Anatomy of Rifting: Tectonics and Magmatism in Continental Rifts, Oceanic Spreading Centers, and Transforms
Guest editors: Carolina Pagli, Francesco Mazzarini, Eleonora Rivalta, Derek Keir, and Tyrone Rooney
This themed issue focuses on the broad spectrum of processes acting at divergent plate boundaries. During lithospheric extension, faults and magmatic intrusion accommodate plate separation and define a regular segmentation of the plate boundary. In continental rifts, lateral offsets of the rift segments are facilitated by diffuse non-transform zones, whereas in the more evolved ocean ridges, major offsets of the ridge occur by clearly defined strike-slip transform faults. Despite the importance of extension in breaking and separating continents, the distribution of plate boundary deformation in space and time, including maintenance of rift segmentation and initial development and kinematics of transform zones is poorly understood. This special issue aims to collect contributions from studies of continental rifts, ocean spreading centers, and transform zones to determine the role of magmatism and faulting and their implication for the tectonic evolution and magmatic architecture of the plate boundary. A broad perspective that spans rifting processes from the initial stages of lithospheric thinning to the formation of an ocean spreading center is considered.
Introduction: Anatomy of rifting: Tectonics and magmatism in continental rifts, oceanic spreading centers, and transforms
Pagli et al.
2015, v. 11, p. 1256-1261, https://doi.org/10.1130/GES01082.1
Contributions appear below in the order they were published.
Uppermost mantle velocity from Pn tomography in the Gulf of Aden
Corbeau et al.
2014, v. 10, p. 958-968, https://doi.org/10.1130/GES01052.1
Structural controls on fluid pathways in an active rift system: A case study of the Aluto volcanic complex
Hutchison et al.
2015, v. 11, p. 542-562, https://doi.org/10.1130/GES01119.1
Magma-induced axial subsidence during final-stage rifting: Implications for the development of seaward-dipping reflectors
Corti et al.
2015, v. 11, p. 563-571, https://doi.org/10.1130/GES01076.1
Stratigraphy and structural development of the southwest Isla Tiburón marine basin: Implications for latest Miocene tectonic opening and flooding of the northern Gulf of California
Bennett et al.
2015, v. 11, p. 977-1007, https://doi.org/10.1130/GES01153.1
Upper mantle structure of the southern Arabian margin: Insights from teleseismic tomography
Korostelev et al.
2015, v. 11, p. 1262-1278, https://doi.org/10.1130/GES01159.1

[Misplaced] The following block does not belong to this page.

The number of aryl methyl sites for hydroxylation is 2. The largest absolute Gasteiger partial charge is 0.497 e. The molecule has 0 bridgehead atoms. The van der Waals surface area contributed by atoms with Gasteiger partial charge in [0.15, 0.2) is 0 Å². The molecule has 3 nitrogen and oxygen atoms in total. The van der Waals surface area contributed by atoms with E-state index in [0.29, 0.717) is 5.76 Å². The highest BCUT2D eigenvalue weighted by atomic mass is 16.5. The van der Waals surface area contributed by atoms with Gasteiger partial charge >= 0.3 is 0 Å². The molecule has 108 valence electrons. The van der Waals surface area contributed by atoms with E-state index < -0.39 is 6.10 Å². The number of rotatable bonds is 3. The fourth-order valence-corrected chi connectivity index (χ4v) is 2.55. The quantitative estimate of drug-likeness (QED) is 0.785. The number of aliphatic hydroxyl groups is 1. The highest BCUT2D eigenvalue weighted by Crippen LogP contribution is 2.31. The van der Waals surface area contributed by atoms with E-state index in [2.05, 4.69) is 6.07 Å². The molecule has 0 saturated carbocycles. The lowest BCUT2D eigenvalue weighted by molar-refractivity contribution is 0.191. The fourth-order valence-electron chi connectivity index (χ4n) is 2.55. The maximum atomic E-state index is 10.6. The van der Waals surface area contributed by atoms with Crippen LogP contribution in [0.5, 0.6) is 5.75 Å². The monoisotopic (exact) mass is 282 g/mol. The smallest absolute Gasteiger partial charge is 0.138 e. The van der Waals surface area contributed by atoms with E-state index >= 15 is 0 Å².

Hidden intrabasin extension: Evidence for dike-fault interaction from magnetic, gravity, and seismic reflection data in Surprise Valley, northeastern California
Athens et al.
2016, v. 12, p. 15-25, https://doi.org/10.1130/GES01173.1
Four-dimensional surface evolution of active rifting from spaceborne SAR data
Casu and Manconi
2016, v. 12, p. 697-705, https://doi.org/10.1130/GES01225.1
Volcanic field elongation, vent distribution, and tectonic evolution of a continental rift: The Main Ethiopian Rift example
Mazzarini et al.
2016, v. 12, p. 706-720, https://doi.org/10.1130/GES01193.1
Provenance evolution during progressive rifting and hyperextension using bedrock and detrital zircon U-Pb geochronology, Mauléon Basin, western Pyrenees
Hart et al.
2016, v. 12, p. 1166-1186, https://doi.org/10.1130/GES01273.1
Evolution of upper crustal faulting assisted by magmatic volatile release during early-stage continental rift development in the East African Rift
Muirhead et al.
2016, v. 12, p. 1670-1700, https://doi.org/10.1130/GES01375.1
An evaluation of Mesozoic rift-related magmatism on the margins of the Labrador Sea: Implications for rifting and passive margin asymmetry
Peace et al.
2016, v. 12, p. 1701-1724, https://doi.org/10.1130/GES01341.1
Structural evolution and basin architecture of the Traill Ø region, NE Greenland: A record of polyphase rifting of the East Greenland continental margin
Parsons et al.
2017, v. 13, p. 733-770, https://doi.org/10.1130/GES01382.1
Influences on the development of volcanic and magma-poor morphologies during passive continental rifting
Davis and Lavier
2017, v. 13, p. 1524-1540, https://doi.org/10.1130/GES01538.1
Tectonic subsidence, geoid analysis, and the Miocene-Pliocene unconformity in the Rio Grande rift, southwestern United States: Implications for mantle upwelling as a driving force for rift opening
van Wijk et al.
2018, v. 14, p. 684–709, https://doi.org/10.1130/GES01522.1
Magmatically assisted off-rift extension—The case for broadly distributed strain accommodation
Chiasera et al.
2018, v. 14, p. 1544-1563, https://doi.org/10.1130/GES01615.1
Nature of the crust in the northern Gulf of California and Salton Trough
van Wijk et al.
2019, v. 15, p. 1598–1616, https://doi.org/10.1130/GES02082.1